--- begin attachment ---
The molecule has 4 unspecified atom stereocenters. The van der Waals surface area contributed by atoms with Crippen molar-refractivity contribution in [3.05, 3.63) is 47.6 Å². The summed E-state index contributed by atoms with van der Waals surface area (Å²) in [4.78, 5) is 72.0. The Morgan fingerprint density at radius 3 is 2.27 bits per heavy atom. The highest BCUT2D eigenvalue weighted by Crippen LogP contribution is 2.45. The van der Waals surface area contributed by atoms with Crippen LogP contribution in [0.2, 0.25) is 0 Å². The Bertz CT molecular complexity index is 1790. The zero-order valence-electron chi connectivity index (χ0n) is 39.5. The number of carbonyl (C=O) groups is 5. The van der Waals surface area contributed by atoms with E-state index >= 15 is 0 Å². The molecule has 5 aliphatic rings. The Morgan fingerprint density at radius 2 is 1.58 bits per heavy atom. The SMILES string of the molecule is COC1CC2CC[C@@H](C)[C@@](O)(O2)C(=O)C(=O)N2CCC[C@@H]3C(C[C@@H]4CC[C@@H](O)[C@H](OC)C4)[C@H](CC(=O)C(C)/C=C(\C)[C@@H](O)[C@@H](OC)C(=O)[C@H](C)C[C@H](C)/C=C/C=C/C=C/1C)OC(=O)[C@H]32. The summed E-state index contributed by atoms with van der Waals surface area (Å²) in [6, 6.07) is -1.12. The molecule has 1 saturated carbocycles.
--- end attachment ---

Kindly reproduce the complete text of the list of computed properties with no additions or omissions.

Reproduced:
The molecule has 4 unspecified atom stereocenters. The van der Waals surface area contributed by atoms with Crippen molar-refractivity contribution in [3.05, 3.63) is 47.6 Å². The summed E-state index contributed by atoms with van der Waals surface area (Å²) in [4.78, 5) is 72.0. The Morgan fingerprint density at radius 3 is 2.27 bits per heavy atom. The highest BCUT2D eigenvalue weighted by Crippen LogP contribution is 2.45. The van der Waals surface area contributed by atoms with Crippen LogP contribution in [0.2, 0.25) is 0 Å². The Bertz CT molecular complexity index is 1790. The zero-order valence-electron chi connectivity index (χ0n) is 39.5. The number of carbonyl (C=O) groups is 5. The van der Waals surface area contributed by atoms with E-state index >= 15 is 0 Å². The molecule has 5 aliphatic rings. The Morgan fingerprint density at radius 2 is 1.58 bits per heavy atom. The SMILES string of the molecule is COC1CC2CC[C@@H](C)[C@@](O)(O2)C(=O)C(=O)N2CCC[C@@H]3C(C[C@@H]4CC[C@@H](O)[C@H](OC)C4)[C@H](CC(=O)C(C)/C=C(\C)[C@@H](O)[C@@H](OC)C(=O)[C@H](C)C[C@H](C)/C=C/C=C/C=C/1C)OC(=O)[C@H]32. The summed E-state index contributed by atoms with van der Waals surface area (Å²) in [6, 6.07) is -1.12. The molecule has 1 saturated carbocycles.